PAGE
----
“School is really, really boring. I hate coming here.”
Civic Enterprises has released its latest study, Raising Their Voices, concerning America’s dropout crisis. What resonated with me the most was the voices of the students in the report. Here are some samples:
“To me, high school is like elementary and middle school. It’s all the same. We’ve been doing the same thing over and over again.”
“If you just fight your way through it now and get through school … eventually it will be interesting when you get into your career field.”
“I’m going to be honest: school is really, really boring. I hate coming here.”
Issue 1: Student boredom
I hate coming here. If you just fight your way through it. The same thing over and over again. These are pretty damning words. They also are pretty common. As the report noted, many students view high school as something that must be tolerated as a stepping-stone to [something] better (emphasis added).
When’s the last time your school organization asked its students how interesting and engaging their classes were (and then took their responses seriously)?
Issue 2: Meaningful community discussion
The researchers brought together students, parents, and teachers in four different communities to collaboratively discuss the high school dropout program in their local area. In each case, individuals remarked that this was the first time that teachers, parents, and students had been brought together to talk about any issue, including the dropout crisis (emphasis added).
When’s the last time your school organization had teachers, parents, and students (and, yes, administrators) in the same room talking candidly and safely about important issues?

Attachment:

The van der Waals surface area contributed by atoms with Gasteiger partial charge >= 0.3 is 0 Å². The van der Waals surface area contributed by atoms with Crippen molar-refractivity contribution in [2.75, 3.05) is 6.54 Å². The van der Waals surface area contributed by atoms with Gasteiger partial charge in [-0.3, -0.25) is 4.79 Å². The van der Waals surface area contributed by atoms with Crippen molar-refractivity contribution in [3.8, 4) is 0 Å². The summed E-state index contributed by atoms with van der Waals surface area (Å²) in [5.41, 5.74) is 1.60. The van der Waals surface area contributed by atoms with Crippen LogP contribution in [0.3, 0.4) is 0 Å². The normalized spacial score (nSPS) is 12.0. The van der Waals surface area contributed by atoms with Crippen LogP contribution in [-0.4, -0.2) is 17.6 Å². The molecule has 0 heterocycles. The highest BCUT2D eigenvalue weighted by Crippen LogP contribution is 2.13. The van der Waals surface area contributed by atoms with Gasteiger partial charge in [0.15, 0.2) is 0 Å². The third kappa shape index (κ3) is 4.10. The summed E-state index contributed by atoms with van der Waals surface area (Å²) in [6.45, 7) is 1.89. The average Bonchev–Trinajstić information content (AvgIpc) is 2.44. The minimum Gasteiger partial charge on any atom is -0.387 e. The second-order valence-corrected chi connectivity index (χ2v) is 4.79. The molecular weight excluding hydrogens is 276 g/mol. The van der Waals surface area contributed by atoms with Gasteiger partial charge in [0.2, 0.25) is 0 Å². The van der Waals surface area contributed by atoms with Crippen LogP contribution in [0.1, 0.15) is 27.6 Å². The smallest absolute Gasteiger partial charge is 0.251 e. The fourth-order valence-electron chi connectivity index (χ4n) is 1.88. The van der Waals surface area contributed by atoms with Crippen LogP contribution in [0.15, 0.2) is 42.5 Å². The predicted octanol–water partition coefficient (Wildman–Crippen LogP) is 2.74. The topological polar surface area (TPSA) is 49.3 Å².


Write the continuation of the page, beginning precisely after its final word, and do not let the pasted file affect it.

Issue 3: Disconnects between groups
The report noted that:
while dropouts cited boredom as the leading cause for dropping out, many educators we surveyed did not see this as the central cause. In fact, only 20 percent of teachers saw a student’s lack of interest in school as a major factor in most cases of dropout. More than twice as many believed students were making excuses for their failure to graduate. . . .
Additionally, although students said that higher expectations would have mitigated the factors leading to their dropping out, only 32 percent of teachers agreed that we should expect all students to meet high academic standards and graduate with the skills that would enable them to do college-level work, and that we should provide extra support to struggling students to help them meet those standards.
These disconnects exist everywhere, of course. No organization is immune from them. But perception shapes reality. If students say they’re bored and teachers just think students are making excuses and don’t reflect on their own instructional practices, the problem never gets solved.
When’s the last time your school organization intentionally worked to uncover and then meaningfully address existing cognitive, emotional, and perceptual disconnects between groups?
The Raising Their Voices study was conducted on behalf of the AT&T Foundation and the America’s Promise Alliance. The report illustrates the kind of conversations that can occur when you bring disparate groups of school stakeholders together. It also shows that disconnects between groups can be effectively bridged through structured dialogue and a spirit of mutual respect. The report includes recruiting instructions and a sample discussion guide to help schools set up their own local focus groups. As school leaders, we should do this more…